Frequently Asked Questions
The intention of a fracture toughness test is to measure the resistance of a material to the presence of a flaw in terms of the load required to cause brittle or ductile crack extension (or to reach a maximum load condition) in a standard specimen containing a fatigue precrack. The result is expressed in terms of toughness parameters such as KIc, critical J or critical CTOD.
The measurement of fracture toughness is covered by several standards, such as BS 7448 and ASTM E1820 (see FAQ: Are there any differences between fracture toughness tests carried out to BS 7448 and those using ASTM E1820?
A fracture toughness test typically consists of the following steps:
- Machining of a standard test specimen (typically a single edge-notched bend or compact tension specimen), which is notched in the area of interest.
- Growth of a fatigue precrack by application of cyclic loading, usually at room temperature.
- Attachment of displacement measuring gauges across the crack mouth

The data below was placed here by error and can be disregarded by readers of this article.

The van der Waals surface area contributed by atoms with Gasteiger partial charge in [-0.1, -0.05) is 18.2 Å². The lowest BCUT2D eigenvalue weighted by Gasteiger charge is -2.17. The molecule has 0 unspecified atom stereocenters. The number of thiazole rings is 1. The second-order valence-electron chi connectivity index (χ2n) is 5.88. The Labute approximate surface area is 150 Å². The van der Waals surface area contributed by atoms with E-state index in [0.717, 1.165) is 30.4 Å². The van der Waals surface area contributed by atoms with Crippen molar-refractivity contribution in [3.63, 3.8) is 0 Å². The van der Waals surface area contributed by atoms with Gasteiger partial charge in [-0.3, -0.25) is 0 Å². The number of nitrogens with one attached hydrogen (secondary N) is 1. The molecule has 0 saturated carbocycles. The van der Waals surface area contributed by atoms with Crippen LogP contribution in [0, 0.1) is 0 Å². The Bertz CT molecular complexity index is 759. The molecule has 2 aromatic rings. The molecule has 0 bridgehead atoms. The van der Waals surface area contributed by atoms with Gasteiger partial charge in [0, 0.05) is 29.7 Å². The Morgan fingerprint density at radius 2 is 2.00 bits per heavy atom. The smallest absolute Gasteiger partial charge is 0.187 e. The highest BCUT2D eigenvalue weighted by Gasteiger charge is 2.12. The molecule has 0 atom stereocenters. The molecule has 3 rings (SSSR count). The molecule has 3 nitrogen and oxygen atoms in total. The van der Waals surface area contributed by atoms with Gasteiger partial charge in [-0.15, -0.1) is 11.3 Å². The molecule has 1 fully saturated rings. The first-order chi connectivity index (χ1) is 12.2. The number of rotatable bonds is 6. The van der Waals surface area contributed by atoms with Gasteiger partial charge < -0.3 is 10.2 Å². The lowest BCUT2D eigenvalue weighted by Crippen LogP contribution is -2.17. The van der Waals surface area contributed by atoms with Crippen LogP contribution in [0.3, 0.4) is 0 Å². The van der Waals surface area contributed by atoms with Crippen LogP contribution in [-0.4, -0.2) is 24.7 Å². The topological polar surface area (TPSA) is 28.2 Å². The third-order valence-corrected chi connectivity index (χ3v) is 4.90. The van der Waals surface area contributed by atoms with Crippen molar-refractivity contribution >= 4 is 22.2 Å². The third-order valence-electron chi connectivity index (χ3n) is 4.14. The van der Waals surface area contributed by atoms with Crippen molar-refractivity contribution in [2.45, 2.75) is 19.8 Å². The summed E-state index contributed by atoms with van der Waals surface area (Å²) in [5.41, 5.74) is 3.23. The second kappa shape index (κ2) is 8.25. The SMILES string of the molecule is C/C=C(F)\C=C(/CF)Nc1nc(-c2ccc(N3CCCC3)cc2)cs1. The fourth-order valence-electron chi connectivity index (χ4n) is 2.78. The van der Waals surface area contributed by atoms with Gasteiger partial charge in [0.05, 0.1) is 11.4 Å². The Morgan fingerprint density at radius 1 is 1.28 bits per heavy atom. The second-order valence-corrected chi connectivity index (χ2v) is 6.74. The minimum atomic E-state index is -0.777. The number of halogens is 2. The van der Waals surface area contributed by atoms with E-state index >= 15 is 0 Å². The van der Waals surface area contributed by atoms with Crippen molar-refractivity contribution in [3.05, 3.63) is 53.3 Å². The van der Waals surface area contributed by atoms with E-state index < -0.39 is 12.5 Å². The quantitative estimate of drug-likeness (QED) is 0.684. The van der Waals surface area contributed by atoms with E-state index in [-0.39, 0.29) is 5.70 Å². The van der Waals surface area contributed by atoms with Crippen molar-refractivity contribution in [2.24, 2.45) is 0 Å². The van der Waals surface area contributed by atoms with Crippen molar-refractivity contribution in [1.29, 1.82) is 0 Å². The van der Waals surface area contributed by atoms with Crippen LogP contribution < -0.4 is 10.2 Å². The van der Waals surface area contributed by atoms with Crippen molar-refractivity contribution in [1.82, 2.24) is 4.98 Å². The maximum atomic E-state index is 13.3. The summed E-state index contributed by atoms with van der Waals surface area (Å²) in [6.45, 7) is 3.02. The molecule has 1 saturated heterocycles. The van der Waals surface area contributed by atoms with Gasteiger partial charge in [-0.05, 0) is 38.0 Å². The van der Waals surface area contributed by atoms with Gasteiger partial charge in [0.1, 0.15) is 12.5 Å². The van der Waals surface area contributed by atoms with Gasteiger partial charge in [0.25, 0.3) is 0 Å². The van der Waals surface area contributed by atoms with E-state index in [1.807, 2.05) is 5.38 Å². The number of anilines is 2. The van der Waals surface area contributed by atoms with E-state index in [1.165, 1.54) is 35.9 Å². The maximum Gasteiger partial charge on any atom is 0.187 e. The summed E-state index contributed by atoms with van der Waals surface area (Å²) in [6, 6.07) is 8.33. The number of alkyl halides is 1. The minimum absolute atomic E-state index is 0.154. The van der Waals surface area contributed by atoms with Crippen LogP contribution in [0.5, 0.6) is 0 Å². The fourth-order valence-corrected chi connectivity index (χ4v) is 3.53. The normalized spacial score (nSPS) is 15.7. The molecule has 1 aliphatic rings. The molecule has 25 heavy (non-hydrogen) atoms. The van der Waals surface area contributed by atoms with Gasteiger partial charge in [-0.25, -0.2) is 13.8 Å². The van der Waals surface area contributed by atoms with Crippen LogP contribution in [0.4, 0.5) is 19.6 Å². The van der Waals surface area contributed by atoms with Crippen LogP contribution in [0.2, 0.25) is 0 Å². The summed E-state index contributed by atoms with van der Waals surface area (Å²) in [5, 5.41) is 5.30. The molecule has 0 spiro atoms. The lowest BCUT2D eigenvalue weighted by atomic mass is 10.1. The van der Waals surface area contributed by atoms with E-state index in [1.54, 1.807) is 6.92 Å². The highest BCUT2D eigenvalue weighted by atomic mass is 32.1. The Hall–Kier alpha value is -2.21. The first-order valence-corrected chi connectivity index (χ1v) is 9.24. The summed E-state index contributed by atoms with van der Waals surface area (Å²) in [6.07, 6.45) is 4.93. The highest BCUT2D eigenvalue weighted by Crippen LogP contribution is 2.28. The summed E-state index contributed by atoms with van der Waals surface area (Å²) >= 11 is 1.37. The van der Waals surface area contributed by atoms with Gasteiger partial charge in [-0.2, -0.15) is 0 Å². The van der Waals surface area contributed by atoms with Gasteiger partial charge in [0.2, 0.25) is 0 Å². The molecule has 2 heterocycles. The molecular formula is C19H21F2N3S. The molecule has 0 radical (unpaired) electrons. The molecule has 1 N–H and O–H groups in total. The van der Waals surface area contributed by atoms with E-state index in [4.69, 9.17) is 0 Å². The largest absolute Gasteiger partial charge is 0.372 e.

- Maintenance of a stable specimen test temperature, typically the minimum service temperature of the component of interest
- Application of a monotonically increasing load, whilst monitoring both load and crack mouth opening.
- Breaking open of the specimen to allow detailed measurement of the crack front (occasionally, this happens during the test itself).
- Calculation of the relevant toughness parameters, KIc, CTOD and/or J.
- Validation of the results.
Examples of load-displacement traces are shown below.
Trace 'a' is associated with:
- KIc, the plane strain fracture toughness, a measure of the resistance of a material to crack extension when the crack tip stress state is predominantly plane strain.
- δc or Jc, the critical values of CTOD and J associated with brittle extension of a crack, under conditions where minimal ductile crack extension occurs (Δa<0.2mm)
Trace 'b' would tend to generate δu or Ju results, these being the critical values of CTOD and J associated with brittle extension of a crack under conditions where ductile crack extension (Δa ≥0.2mm) precedes brittle extension. Traces like this are characteristic of ferritic steels in the transition region. Trace 'c' shows behaviour associated with δm or Jm, the values of CTOD and J at the first attainment of a maximum load plateau. In such cases, propagation of the crack is by ductile tearing and the toughness of the material can be re-analysed if required using more advanced techniques (see FAQ: What is a tearing resistance curve?)